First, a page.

HIBI reviews behavioral and social science applications focusing on individual- and interpersonal-level studies of the prevention of HIV exposure and infection and those living with HIV.  HIBI includes studies examining factors at the individual and social levels related to reducing HIV associated risk behaviors and fostering HIV prevention as well as behavioral aspects of HIV testing, engagement, retention and re-engagement across the HIV care continuum. It also reviews studies of behavior and health outcomes in people living with HIV and on the effects of HIV infection and AIDS on behavior, cognitive and social functioning, and health outcomes including substance use, mental health disorders, pain management, self-management of health care.

This study section operates on an expedited cycle as mandated by Congress and only applications in which there is a clear and compelling HIV/AIDS research component are eligible for review in HIBI. Those deemed insufficiently related to HIV/AIDS are assigned to other non-expedited study sections and must be submitted in time to meet the regular application due dates.

    Review Dates

    Membership Panel

    The membership panel is a list of chartered members only.



    • Social, cultural and behavioral influences related to HIV exposure and associated risk behaviors, including the development and testing of behavioral interventions at the individual, dyad, and/or social support network level
    • Social, cultural and behavioral factors related to improving ART adherence, engagement and retention in care, achieving durable viral suppression, and the quality of life for those living with HIV
    • The development and testing of interventions for preventing HIV transmission, promoting HIV testing and reducing practices and behaviors that lead to HIV transmission for individuals and dyads
    • Behavioral and social aspects of treatment and treatment as prevention, including studies involving PrEP adoption and adherence for people at risk for HIV infection
    • Studies using technology to improve health outcomes with individuals living with HIV.
    • Studies examining substance use and related behaviors in people at risk for HIV acquisition or people living with HIV.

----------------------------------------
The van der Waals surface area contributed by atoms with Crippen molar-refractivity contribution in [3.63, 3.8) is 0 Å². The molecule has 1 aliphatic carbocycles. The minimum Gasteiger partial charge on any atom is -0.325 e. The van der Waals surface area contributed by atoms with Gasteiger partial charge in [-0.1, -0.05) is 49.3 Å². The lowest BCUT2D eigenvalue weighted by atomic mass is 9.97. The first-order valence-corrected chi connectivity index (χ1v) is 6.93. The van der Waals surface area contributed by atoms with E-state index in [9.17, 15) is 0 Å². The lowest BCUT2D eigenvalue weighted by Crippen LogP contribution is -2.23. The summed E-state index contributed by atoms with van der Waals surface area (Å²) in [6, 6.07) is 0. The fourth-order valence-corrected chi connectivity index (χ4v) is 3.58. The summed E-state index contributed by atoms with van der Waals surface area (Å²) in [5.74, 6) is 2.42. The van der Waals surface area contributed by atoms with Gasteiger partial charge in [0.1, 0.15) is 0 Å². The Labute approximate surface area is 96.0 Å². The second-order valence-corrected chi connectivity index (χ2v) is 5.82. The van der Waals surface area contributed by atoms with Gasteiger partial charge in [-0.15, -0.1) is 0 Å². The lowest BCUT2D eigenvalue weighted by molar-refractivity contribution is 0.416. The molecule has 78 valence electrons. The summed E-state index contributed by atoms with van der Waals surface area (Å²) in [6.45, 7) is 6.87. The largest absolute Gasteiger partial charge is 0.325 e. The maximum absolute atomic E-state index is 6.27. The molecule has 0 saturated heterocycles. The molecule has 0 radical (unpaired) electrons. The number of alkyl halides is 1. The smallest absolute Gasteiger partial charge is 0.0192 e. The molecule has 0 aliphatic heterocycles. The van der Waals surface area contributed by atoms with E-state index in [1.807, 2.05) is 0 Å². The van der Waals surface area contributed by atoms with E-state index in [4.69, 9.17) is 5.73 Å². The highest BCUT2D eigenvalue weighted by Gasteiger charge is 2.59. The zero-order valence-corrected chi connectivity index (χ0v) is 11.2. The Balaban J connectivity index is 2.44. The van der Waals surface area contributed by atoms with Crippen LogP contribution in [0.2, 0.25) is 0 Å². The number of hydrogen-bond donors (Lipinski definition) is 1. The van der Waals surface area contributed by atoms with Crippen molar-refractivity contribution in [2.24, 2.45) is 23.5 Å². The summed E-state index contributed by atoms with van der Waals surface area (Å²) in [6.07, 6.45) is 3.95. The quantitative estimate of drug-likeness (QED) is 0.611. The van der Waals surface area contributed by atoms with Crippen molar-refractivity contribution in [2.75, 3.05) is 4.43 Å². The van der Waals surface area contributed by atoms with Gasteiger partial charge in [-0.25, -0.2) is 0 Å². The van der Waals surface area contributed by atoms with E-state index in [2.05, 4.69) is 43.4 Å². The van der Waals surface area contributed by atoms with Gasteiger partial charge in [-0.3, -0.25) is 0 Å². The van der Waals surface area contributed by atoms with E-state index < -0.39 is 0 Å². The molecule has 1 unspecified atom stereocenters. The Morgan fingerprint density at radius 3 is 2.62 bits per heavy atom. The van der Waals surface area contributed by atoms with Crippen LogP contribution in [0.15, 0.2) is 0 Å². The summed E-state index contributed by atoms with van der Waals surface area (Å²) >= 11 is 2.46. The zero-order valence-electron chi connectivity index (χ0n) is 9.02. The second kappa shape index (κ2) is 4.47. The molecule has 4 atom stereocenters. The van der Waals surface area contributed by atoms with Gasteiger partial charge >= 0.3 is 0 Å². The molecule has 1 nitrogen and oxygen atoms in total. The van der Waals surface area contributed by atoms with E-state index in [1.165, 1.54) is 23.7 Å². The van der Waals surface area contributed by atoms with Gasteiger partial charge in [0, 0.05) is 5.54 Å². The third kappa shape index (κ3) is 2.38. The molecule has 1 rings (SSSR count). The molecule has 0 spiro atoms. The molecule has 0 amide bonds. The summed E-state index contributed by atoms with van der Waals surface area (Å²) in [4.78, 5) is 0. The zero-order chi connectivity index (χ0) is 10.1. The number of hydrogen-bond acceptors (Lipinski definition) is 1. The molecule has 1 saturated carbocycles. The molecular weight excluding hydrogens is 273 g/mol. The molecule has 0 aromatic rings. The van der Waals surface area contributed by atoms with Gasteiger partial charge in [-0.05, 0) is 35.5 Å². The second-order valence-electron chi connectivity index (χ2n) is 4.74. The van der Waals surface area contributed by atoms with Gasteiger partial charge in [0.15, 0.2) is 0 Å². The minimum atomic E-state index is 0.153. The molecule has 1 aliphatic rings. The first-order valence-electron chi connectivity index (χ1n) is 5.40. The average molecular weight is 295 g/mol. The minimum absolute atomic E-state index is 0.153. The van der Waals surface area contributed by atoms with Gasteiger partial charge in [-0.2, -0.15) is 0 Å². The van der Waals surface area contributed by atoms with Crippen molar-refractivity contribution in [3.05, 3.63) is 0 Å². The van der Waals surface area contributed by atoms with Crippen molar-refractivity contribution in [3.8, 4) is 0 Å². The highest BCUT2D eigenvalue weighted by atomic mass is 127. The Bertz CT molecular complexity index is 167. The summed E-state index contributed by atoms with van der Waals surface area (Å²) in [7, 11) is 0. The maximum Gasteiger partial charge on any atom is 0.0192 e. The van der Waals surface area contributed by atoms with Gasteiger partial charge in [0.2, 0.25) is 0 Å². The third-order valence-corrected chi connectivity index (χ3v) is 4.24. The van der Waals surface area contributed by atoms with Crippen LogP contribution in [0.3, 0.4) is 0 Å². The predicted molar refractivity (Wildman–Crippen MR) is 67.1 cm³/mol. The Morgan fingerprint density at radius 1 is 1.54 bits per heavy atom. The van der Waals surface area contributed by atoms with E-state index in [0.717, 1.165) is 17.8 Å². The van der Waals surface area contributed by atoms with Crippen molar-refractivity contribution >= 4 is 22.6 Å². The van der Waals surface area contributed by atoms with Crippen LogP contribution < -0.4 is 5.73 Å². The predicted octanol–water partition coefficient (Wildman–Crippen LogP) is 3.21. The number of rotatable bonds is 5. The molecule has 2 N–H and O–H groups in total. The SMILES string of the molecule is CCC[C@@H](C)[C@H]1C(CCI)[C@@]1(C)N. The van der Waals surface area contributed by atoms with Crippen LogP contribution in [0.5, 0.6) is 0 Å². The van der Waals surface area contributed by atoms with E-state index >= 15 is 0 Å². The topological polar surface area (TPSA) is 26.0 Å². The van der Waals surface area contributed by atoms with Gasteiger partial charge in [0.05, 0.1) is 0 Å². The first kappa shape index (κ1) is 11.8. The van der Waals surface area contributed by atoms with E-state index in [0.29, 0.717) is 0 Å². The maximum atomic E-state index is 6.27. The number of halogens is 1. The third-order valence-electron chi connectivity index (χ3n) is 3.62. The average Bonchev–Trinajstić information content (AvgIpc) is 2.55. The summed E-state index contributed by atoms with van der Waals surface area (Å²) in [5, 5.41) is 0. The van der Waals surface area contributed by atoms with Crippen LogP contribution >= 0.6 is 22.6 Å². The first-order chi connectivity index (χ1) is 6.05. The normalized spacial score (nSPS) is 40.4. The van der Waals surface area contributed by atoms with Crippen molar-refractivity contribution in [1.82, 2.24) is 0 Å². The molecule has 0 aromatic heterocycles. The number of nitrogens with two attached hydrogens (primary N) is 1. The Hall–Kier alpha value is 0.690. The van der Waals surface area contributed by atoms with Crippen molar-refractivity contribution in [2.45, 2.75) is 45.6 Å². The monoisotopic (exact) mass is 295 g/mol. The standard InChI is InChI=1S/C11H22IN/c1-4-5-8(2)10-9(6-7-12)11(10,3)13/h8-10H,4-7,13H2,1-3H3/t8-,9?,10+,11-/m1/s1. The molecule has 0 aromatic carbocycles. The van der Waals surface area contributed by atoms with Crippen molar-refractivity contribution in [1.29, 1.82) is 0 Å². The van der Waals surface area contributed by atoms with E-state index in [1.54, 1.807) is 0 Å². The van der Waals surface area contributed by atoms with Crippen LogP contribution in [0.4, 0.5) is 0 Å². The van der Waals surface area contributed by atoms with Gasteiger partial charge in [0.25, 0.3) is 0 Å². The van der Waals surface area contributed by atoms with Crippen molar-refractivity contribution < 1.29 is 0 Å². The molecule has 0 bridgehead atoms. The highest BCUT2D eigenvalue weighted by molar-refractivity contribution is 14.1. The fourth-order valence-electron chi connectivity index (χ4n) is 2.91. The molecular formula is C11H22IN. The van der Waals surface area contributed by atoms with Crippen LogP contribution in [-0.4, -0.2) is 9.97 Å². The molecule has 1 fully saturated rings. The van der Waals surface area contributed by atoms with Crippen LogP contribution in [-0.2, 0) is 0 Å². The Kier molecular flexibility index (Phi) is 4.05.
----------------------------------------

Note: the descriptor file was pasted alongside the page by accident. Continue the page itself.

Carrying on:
• Studies examining the association between mental health (depression, anxiety, trauma, and stigma) and risk behaviors for HIV or the impacts of living with HIV at the individual or interpersonal level.

    Shared Interests and Overlaps (HIV/AIDS):

    There are shared interests with Population and Public Health Approaches to HIV/AIDS (PPAH). Studies of interventions at the community or population level may be reviewed by PPAH, whereas studies addressing the qualitative and quantitative evaluation of HIV prevention or HIV care continuum interventions at the individual level may be reviewed here. Studies with a combination of both community and individual level interventions are assigned based on the principal outcomes of the proposed research. Clinic-based studies involving interventions primarily at the community level may reviewed in PPAH, whereas clinic-based studies addressing HIV prevention and/or HIV care involving interventions primarily at the individual level may be reviewed here. Developmental and/or small-scale implementation science studies to establish appropriate measures and/or populations, for example, may also be reviewed here.

    Shared Interests and Overlaps (Non-AIDS):

    The Clinical Care and Health Interventions (CCHI) Branch includes social and behavioral applications and intervention studies focused on the adoption of health promoting behaviors to reduce health risks, the prevention of the onset of related health problems, treatment at the individual or small group level, and clinical care and management of patients in general care settings and institutional and inpatient settings.

    The Health Services and Systems Review Branch– HSS reviews clinical, community, and population research studies which examine the sociocultural, economic, environmental, and infrastructure factors that influence the delivery of health care, patient outcomes, population health, and health policies.


    Last updated: 05/13/2024 06:10